Springtime has again come to Washington. Like clockwork, the cherry blossoms are in bloom, tourists are swarming the national mall, and America is once again facing a crisis over North Korea.
It was wholly predictable, not because Kim Jong Un is an untested leader with something to prove so much as the winter stores of food are running out and the North Korean people are once again about one bowl of kimchee away from starvation. Lacking the means to produce their own food, North Korea's leaders must rely on military threats to persuade the Americans, the Japanese, the South Koreans and the Chinese to provide them with what they need.
In essence, every spring they go to the world and demand food and other essentials as the price of continued peace.
Since the fall of the Berlin Wall and the end of the Cold War, the North Koreans have found themselves increasingly isolated from the rest of the world. Part of this is a conscious choice, with Kim Jong Un and his predecessors unwilling to risk opening the system to "western influences" that could corrupt the purity of state communism.
It is also true, however, that – other than war – North Korea has nothing to offer the rest of the world. It has nothing to trade. No intellectual capital to export. No natural resources to develop. Nothing, so it has to rely on bluster and belligerence to get the assistance it needs.
Up to now, it has been the threat to develop nuclear weapons. Going back to the Clinton Administration, the primary U.S. effort to preserve the status quo on the Korean peninsula has been five-party talks that also included the two Koreas, Japan, and China. And, for some time, they were moderately successful. North Korea got food and medical supplies and didn't start a war.
The North Koreans have altered the calculus. It was one thing when the more responsible powers involved in keeping the peace had as their common objective keeping Pyongyang from developing nuclear weapons. It's entirely different now that they have them, because they only present a credible threat if one believes they are willing to use them. And they may not be.
Consider that North Korea, having failed to gain what it wants at the negotiating table, decides to prove its resourcefulness and credibility by launching a weaponized missile at Seoul, at Tokyo, at Okinawa, or even at Alaska or a major city on the west coast of the United States. Assuming it doesn't explode on the launch pad and is not shot down by U.S. ballistic missile defenses, a successful attack would be followed by the addition of the phrase "the pile of rubble formerly known as North Korea" to the global lexicon.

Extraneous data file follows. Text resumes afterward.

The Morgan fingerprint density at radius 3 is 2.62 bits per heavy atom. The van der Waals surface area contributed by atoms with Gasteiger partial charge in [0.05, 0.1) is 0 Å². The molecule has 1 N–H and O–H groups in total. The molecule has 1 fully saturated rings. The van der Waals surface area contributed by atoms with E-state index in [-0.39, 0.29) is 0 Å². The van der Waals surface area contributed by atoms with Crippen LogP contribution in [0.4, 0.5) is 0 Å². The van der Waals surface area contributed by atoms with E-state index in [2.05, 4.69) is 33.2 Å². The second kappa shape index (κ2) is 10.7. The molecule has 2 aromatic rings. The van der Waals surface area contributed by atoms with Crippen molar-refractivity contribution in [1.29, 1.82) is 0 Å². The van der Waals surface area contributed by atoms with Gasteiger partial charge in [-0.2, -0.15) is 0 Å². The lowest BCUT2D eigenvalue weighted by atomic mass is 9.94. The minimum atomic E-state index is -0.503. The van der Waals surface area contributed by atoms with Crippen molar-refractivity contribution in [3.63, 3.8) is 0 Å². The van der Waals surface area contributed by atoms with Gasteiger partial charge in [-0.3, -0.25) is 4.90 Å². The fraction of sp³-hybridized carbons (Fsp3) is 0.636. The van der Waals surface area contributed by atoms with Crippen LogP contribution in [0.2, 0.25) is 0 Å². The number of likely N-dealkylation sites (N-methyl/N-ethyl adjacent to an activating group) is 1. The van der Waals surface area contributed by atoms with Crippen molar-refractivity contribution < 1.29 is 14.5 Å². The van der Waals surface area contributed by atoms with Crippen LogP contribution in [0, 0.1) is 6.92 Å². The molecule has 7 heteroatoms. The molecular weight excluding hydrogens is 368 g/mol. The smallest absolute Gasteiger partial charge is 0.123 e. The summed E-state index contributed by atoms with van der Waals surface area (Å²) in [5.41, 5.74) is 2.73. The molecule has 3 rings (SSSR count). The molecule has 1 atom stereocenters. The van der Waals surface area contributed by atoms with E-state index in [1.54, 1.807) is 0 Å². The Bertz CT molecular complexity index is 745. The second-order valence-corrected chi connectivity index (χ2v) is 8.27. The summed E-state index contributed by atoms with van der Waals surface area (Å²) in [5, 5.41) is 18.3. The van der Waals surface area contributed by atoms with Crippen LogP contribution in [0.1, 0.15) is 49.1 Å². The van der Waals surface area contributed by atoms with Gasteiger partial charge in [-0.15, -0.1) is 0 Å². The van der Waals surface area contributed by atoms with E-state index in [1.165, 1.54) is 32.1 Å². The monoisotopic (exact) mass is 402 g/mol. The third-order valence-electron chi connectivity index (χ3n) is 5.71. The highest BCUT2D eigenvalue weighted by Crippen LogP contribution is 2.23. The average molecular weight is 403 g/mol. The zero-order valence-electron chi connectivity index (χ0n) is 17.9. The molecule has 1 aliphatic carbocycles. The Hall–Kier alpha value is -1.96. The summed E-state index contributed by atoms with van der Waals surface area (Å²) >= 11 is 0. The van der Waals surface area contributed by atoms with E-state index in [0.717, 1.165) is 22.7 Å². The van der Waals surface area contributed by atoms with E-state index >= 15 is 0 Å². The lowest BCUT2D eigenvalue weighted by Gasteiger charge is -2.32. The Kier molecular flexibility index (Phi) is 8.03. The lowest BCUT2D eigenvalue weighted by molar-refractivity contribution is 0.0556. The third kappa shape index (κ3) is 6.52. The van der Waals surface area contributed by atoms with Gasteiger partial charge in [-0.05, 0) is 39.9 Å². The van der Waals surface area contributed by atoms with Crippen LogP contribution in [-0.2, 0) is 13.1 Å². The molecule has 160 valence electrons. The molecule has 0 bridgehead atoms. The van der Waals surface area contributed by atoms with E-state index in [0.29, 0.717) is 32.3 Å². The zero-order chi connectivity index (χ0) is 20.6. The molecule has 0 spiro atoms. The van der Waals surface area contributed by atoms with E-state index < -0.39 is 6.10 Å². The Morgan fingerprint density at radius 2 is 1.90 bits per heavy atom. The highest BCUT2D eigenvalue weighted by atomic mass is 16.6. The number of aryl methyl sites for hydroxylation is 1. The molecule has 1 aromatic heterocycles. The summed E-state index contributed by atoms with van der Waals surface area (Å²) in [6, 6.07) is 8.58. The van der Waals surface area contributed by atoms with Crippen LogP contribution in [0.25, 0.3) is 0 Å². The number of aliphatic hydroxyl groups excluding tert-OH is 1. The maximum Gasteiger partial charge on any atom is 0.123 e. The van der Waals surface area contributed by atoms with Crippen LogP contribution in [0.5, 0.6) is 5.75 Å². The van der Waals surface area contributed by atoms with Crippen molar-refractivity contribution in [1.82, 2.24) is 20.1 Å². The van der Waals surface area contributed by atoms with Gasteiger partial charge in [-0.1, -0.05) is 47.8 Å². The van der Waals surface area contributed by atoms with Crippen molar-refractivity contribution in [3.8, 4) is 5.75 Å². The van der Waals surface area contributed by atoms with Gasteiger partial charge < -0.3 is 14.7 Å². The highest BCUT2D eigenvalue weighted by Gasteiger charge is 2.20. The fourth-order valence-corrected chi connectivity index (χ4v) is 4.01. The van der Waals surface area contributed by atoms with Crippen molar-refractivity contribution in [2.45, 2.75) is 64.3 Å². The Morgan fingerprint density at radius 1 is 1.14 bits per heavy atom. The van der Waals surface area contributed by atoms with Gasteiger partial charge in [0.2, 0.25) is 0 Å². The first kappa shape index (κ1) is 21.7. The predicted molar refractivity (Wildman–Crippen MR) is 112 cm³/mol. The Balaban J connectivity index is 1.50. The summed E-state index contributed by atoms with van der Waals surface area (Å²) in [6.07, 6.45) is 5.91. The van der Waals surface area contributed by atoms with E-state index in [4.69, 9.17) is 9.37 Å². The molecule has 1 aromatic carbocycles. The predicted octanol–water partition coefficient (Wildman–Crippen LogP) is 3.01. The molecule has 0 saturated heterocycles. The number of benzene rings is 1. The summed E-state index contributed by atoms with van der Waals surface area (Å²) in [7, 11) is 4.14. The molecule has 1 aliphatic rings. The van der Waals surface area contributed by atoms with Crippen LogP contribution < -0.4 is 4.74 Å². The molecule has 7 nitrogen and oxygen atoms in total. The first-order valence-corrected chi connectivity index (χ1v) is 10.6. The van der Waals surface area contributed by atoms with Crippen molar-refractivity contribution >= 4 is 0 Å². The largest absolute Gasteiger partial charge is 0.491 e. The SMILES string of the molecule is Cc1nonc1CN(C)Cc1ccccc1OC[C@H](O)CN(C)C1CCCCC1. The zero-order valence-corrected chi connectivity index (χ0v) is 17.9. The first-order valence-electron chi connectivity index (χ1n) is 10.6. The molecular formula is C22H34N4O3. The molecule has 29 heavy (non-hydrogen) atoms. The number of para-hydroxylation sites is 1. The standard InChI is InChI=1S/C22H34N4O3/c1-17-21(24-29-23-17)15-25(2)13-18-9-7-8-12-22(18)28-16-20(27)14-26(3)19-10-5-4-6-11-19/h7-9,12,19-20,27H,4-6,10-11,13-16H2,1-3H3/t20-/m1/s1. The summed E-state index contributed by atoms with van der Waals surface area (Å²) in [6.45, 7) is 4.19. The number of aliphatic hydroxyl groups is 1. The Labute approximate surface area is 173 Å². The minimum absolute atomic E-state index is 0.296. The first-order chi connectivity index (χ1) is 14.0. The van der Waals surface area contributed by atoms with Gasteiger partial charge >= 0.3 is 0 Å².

The world would not tolerate a nuclear attack by North Korea on anyone. The collective response would be swifter and more severe than any before experienced in world history. Even the Chinese, who fear the destabilization of the Korean peninsula because of the problems it could create for them internally, especially if it were to cause a flood of refugees across the border, would be forced to go along.
The only question would be the nature of the response. One option would be a low-level nuclear strike aimed at Pyongyang to take out the military and political leadership. While a match, measure for measure for what the North Koreans had done, it might kill too many innocent civilians for the world to tolerate the human cost. The other option would be a massive invasion, on land and by sea, by a combined global force that would occupy the country and put an end to the Kim dynasty once and for all.
The reconstruction of the country and the possible reunification with South Korea would occupy the world's time for much of the ensuing decade. Nevertheless, the use of a nuclear weapon for offensive purposes by Pyongyang, just to prove a point, would be the last act of a homicidal and, ultimately, suicidal regime because the world could not allow such an act to go unchallenged.
This may mean it is time to call the North Koreans bluff. They want the world to believe they have a functioning nuclear weapons program and a functioning missile program. They worked very hard to make it clear to the rest of the world that they possess weapons of mass destruction. Now they have to prove they can operate as a member of the global community of nations, as much as they may want to remain isolated for domestic purposes.
They can develop weapons and use them responsibly – which is to say not at all – or they can take the chance that the B-2 bombers stationed at Whiteman Air Force Base in Missouri will pay them a visit and bomb them into the Stone Age. It may not be the perfect solution, but it does seem that now is the time to talk tough to the North Koreans rather than continue to molly-coddle them in the hopes they will continue to be nice.